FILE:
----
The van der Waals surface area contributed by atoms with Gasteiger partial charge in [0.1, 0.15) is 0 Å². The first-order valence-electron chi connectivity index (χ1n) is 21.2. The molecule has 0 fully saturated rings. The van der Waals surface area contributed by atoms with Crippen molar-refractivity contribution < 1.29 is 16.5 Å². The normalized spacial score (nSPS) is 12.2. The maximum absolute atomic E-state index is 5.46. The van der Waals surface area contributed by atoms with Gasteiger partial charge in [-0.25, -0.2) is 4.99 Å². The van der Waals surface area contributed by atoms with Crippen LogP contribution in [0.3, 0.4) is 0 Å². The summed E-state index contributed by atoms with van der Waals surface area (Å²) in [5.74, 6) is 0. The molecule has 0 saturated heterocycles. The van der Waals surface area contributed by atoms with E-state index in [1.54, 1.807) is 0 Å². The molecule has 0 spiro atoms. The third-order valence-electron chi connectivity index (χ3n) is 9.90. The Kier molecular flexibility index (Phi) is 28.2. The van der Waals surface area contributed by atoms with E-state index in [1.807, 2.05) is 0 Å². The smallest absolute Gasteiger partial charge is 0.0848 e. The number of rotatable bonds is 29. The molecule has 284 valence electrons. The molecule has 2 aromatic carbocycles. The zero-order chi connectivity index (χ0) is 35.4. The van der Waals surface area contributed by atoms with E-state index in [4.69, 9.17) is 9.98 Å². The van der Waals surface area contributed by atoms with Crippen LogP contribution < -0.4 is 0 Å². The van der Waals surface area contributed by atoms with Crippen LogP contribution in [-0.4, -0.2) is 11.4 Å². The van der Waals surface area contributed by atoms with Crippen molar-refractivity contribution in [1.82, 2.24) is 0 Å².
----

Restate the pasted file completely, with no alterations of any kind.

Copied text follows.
The van der Waals surface area contributed by atoms with Gasteiger partial charge in [0.1, 0.15) is 0 Å². The first-order valence-electron chi connectivity index (χ1n) is 21.2. The molecule has 0 fully saturated rings. The van der Waals surface area contributed by atoms with Crippen molar-refractivity contribution < 1.29 is 16.5 Å². The normalized spacial score (nSPS) is 12.2. The maximum absolute atomic E-state index is 5.46. The van der Waals surface area contributed by atoms with Gasteiger partial charge in [-0.25, -0.2) is 4.99 Å². The van der Waals surface area contributed by atoms with Crippen LogP contribution in [0.3, 0.4) is 0 Å². The summed E-state index contributed by atoms with van der Waals surface area (Å²) in [5.74, 6) is 0. The molecule has 0 saturated heterocycles. The van der Waals surface area contributed by atoms with E-state index in [1.54, 1.807) is 0 Å². The molecule has 0 spiro atoms. The third-order valence-electron chi connectivity index (χ3n) is 9.90. The Kier molecular flexibility index (Phi) is 28.2. The van der Waals surface area contributed by atoms with E-state index in [1.807, 2.05) is 0 Å². The smallest absolute Gasteiger partial charge is 0.0848 e. The number of rotatable bonds is 29. The molecule has 284 valence electrons. The molecule has 2 aromatic carbocycles. The zero-order chi connectivity index (χ0) is 35.4. The van der Waals surface area contributed by atoms with E-state index in [4.69, 9.17) is 9.98 Å². The van der Waals surface area contributed by atoms with Crippen LogP contribution < -0.4 is 0 Å². The van der Waals surface area contributed by atoms with Crippen LogP contribution in [-0.4, -0.2) is 11.4 Å². The van der Waals surface area contributed by atoms with Crippen molar-refractivity contribution in [1.82, 2.24) is 0 Å².